To begin with, I’m not teaching my kids about Jesus Christ for personal gain. It’s a gift given to them to benefit them. It’s not something I’m taking from them to benefit me. Secondly, my sources come from authorised, written historical recounts about a real historical person. Thirdly, in contradistinction to neo-Pelagianism and some well documented bad theology, I’m not teaching them that they’ll get nice things, if they do nice things.

There is no anxiety about whether Santa is happy or sad because of their behavior. There is joy in a deeper learning about the immanence of God, in Christ, who is Immanuel [God with us]. One extended by the fact that on the 25th December every year, most countries in the Western World and the church in the majority world, join together to mark what is generally considered to be the birthday of Jesus Christ.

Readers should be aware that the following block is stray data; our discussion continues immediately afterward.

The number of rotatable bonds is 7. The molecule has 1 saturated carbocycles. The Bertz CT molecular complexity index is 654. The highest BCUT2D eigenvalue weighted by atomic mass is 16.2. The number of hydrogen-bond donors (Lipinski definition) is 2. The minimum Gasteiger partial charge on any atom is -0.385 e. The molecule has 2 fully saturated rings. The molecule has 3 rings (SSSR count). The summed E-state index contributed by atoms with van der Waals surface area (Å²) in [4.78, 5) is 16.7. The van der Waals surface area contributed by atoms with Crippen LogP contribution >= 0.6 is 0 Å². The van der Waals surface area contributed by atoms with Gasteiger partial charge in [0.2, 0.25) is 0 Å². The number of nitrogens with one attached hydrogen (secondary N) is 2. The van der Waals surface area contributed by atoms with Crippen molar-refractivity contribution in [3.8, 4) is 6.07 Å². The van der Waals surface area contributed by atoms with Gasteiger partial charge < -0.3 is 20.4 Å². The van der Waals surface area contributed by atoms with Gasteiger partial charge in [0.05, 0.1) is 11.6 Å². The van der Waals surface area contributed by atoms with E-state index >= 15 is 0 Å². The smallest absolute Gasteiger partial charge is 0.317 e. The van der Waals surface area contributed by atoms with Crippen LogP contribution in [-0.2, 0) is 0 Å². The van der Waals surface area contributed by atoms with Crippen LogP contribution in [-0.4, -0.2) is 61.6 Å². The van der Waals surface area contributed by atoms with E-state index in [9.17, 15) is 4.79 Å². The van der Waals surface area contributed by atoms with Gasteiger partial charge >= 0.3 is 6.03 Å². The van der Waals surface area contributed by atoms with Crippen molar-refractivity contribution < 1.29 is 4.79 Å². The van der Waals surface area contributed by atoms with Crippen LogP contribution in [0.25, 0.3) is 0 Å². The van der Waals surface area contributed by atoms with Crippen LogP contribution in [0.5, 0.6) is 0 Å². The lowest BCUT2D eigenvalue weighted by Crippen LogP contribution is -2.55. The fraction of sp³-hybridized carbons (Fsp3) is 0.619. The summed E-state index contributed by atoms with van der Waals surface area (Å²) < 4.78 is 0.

It unifies ethnicity and draws together cultures. It opens doors and hearts to the good news, has even prompted a ceasefire, brought respite to busy workers and seen both, rich, poor, king and queen bow equally before the one who is, and was, and is to come.

“For to us a child is born, to us a son is given; and the government shall be upon his shoulder, and his name shall be called Wonderful Counselor, Mighty God, Everlasting Father, Prince of Peace.”
– (Isaiah 9:6, ESV)

If choosing to do this makes me the Grinch or someone like a Dickensian Scrooge, so be it.

grinch-christmas-rl2016


Notes:

[i] How the Grinch Stole Christmas Persuasive Writing Project